Each year we try to take a few weeks off between the cold, quiet months of winter and the start of the spring growing season. Each year we try to go somewhere far away from our farm. To have a proper break from the everyday chores, the ever growing to-do lists, the routines and the expectations.

The further we go, the more perspective we can get on things back home. The more the landscape changes, the more the flora and fauna and day to day life differ, the more we can really see our lives on the farm. And the longer we are away, the more decisions and changes and plans we can make and put in place.

It's amazing what early morning walks on the beach, tropical fruit breakfasts, sea breezes, slow uninterrupted chunks of time, clear blue skies, the sound of the waves, bare feet, afternoon siestas, and beach salty skin can do to refresh and revive our visions.

We've done our seed order, I've read Looking for Alaska and Crazy Rich Asians, Farmer Bren has been doing an online ukulele course and has spent hours perfecting his strum and accompanying Indi's singing.

I've cast off another pair of socks, I've walked/jogged 7,000 steps before breakfast, we've spent a good chunk of time with family and bumped into friends and we've hardly ever driven anywhere, which is always the best sign of a holiday for me.

(Jazzy's socks ravelled here).

We've eaten too much, we've thought more about next year's adventure, we've swum, we've been constantly amazed by the crazy beautiful tropical wild and bird life, and we've talked about life at home on our farm. We've felt alive and exhilarated and refreshed.

IMG_1398 We've breathed in  enormous gulps of holiday air and we've felt grateful beyond measure.

And in the weeks and months to come when life builds up and speeds up and piles up, we'll have these few weeks away to remember and ground us. Hopefully we'll be able to hold on to and recall the pillowy feeling of the the warm wind as it swirls around us, the fizzy tingle of the waves that have just crashed over us and the sweetest tastes of pineapple and passion fruit and strawberries in our mouths.

I wonder if you have a warm and sweet place to go to in your heart when things get too crazy on the ground? I wonder if yours is tropical and laid back like mine, or in the middle of the hustle and bustle somewhere exotic? I wonder what bird songs you can hear, what the market food tastes like and how tall the mountains on the range are?

I hope you can go there.

Big love


Tuesday, September 23, 2014

Socks from scratch

IMG_1414 I'm obsessed with knitting socks!!

I know that that's not news for anybody who knows me in real life as I'm always pulling that long, skinny needle and a couple of balls of fine yarn out of my basket to knit a row or two. It's probably nothing revelatory to you guys who know me online either, as my last few yarn purchases and crafty projects have been all about the sock too.

But as well as the click-clacking, I've been thinking a lot about this new love too. Trying to turn it over and inside-out, attempting to understand it and trace it back to where it first began.

A long, long time ago, when I was in my early teens, I used to learn the clarinet off this wonderful woman called Anna, whose family ran a shop that sold roses on Wattletree Road. During my lessons Anna used to knit these long, colourful and heavily patterned socks. They were incredible. I remember them being knitted up with a different pattern each strip working up the sock. A house with a garden, a sky with butterflies, flowers, trees and birds.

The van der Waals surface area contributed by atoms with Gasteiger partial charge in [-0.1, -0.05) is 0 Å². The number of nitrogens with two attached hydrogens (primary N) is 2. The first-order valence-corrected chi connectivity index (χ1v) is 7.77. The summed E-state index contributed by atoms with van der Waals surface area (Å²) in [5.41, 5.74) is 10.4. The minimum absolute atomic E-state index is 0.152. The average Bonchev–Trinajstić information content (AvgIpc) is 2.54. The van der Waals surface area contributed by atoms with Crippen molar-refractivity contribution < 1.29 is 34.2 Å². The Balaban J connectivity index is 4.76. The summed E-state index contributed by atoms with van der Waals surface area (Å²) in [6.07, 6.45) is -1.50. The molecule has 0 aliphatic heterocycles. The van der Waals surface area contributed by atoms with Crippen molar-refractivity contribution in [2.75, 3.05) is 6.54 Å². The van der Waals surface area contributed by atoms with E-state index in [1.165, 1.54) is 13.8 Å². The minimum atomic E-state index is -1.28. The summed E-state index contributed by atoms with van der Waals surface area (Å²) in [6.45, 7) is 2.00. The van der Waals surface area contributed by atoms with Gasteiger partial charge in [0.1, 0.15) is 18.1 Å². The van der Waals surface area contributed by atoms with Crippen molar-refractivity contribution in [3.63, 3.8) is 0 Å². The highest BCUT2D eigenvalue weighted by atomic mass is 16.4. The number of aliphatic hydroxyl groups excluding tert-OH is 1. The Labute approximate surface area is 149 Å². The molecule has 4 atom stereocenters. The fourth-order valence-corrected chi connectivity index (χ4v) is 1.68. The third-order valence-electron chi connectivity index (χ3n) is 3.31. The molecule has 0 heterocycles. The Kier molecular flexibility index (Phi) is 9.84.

The fact that they impressed this non knitting teenager says something and the fact that they have stayed in my mind all these years makes me wonder if I should credit Anna with my love of the knitting of the humble sock. What I wouldn't give to hold one in my hands right now and reconcile my memories with sock truth.

(Miss Pepper's blue socks raveled here.)

Fast forward thirty or so years and finally I'm knitting socks of my own. Not nearly at Anna's level of complication, but there's time.

About four years ago when I picked up the needles and googled 'how to cast on', I think I probably had socks in my mind as the end game. (Check out Miss Pepper's cute cheeks in my first knitting post).

Knitting socks just makes sense to me.

I love that I can play with the cutest, craziest, most colourful yarn that I would never be brave enough to experiment with on a larger piece of clothing.

I love that I can make something that we actually need and wear everyday. If life as we know it ever ends, my family will still have cute socks to put on.

I love how portable the sock knitting project is.

I love the anatomy of a sock. To date I have knitted nine and a bit socks and I never cease to be overwhelmed with admiration for the person who first broke it down and designed something that covers that tricky bit of the body and fits it so well.

I love all the different patterns and choices available from the utensils, to the yarns, to the directions, to the cast ons, to the gussets, to the heels, to the patterns, to the lengths, to the cast offs.

I love knitting two socks at a time, on a long circular needle, from the toes up.

I love that sock knitting is a slow and meditative craft.

I love that sock knitters are like members of a secret club. Three or four times over the past few months strangers have approached me while I was knitting and chatted sock techniques. It's almost like finding someone else who speaks your language when you are in a foreign country.

I love this book.

And I love clicking on the sock knitting hashtags on instagram and scrolling through what everybody else is making.

(Bren's Farmer Boy socks ravelled here.)

Yep, I'm hooked on socks!

How about you?
What are you hooked on right now?

Happy equinox you guys!

Big love